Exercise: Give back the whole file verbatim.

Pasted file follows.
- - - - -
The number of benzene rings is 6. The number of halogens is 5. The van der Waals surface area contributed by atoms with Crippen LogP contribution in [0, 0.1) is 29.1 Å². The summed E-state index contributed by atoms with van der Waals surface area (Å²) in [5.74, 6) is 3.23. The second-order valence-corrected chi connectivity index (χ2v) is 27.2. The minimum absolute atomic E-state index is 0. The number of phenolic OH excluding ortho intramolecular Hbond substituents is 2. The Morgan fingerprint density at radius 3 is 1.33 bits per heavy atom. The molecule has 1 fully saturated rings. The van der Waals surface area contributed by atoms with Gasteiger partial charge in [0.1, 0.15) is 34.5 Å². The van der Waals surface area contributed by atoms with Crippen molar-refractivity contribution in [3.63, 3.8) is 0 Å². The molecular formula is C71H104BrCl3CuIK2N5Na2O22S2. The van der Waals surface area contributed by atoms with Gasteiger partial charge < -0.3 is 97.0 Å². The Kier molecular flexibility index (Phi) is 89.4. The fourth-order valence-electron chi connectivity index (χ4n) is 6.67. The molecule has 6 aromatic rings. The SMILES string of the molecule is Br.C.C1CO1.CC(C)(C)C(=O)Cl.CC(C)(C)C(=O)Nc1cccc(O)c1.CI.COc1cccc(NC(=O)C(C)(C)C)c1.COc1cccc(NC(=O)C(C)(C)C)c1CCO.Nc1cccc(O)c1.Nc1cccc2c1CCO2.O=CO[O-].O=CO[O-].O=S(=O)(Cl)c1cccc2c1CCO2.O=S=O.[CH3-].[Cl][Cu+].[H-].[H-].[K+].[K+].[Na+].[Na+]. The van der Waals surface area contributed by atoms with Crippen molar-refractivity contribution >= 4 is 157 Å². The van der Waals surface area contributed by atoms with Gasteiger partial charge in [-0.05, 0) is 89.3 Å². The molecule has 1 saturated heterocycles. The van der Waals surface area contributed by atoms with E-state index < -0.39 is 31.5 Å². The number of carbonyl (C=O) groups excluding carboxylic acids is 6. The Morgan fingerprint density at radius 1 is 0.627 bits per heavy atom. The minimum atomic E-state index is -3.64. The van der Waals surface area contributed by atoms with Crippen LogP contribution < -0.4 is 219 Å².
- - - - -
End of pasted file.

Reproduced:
The number of benzene rings is 6. The number of halogens is 5. The van der Waals surface area contributed by atoms with Crippen LogP contribution in [0, 0.1) is 29.1 Å². The summed E-state index contributed by atoms with van der Waals surface area (Å²) in [5.74, 6) is 3.23. The second-order valence-corrected chi connectivity index (χ2v) is 27.2. The minimum absolute atomic E-state index is 0. The number of phenolic OH excluding ortho intramolecular Hbond substituents is 2. The Morgan fingerprint density at radius 3 is 1.33 bits per heavy atom. The molecule has 1 fully saturated rings. The van der Waals surface area contributed by atoms with Gasteiger partial charge in [0.1, 0.15) is 34.5 Å². The van der Waals surface area contributed by atoms with Crippen molar-refractivity contribution in [3.63, 3.8) is 0 Å². The molecular formula is C71H104BrCl3CuIK2N5Na2O22S2. The van der Waals surface area contributed by atoms with Gasteiger partial charge < -0.3 is 97.0 Å². The Kier molecular flexibility index (Phi) is 89.4. The fourth-order valence-electron chi connectivity index (χ4n) is 6.67. The molecule has 6 aromatic rings. The SMILES string of the molecule is Br.C.C1CO1.CC(C)(C)C(=O)Cl.CC(C)(C)C(=O)Nc1cccc(O)c1.CI.COc1cccc(NC(=O)C(C)(C)C)c1.COc1cccc(NC(=O)C(C)(C)C)c1CCO.Nc1cccc(O)c1.Nc1cccc2c1CCO2.O=CO[O-].O=CO[O-].O=S(=O)(Cl)c1cccc2c1CCO2.O=S=O.[CH3-].[Cl][Cu+].[H-].[H-].[K+].[K+].[Na+].[Na+]. The van der Waals surface area contributed by atoms with Crippen molar-refractivity contribution >= 4 is 157 Å². The van der Waals surface area contributed by atoms with Gasteiger partial charge in [-0.05, 0) is 89.3 Å². The molecule has 1 saturated heterocycles. The van der Waals surface area contributed by atoms with E-state index < -0.39 is 31.5 Å². The number of carbonyl (C=O) groups excluding carboxylic acids is 6. The Morgan fingerprint density at radius 1 is 0.627 bits per heavy atom. The minimum atomic E-state index is -3.64. The van der Waals surface area contributed by atoms with Crippen LogP contribution < -0.4 is 219 Å².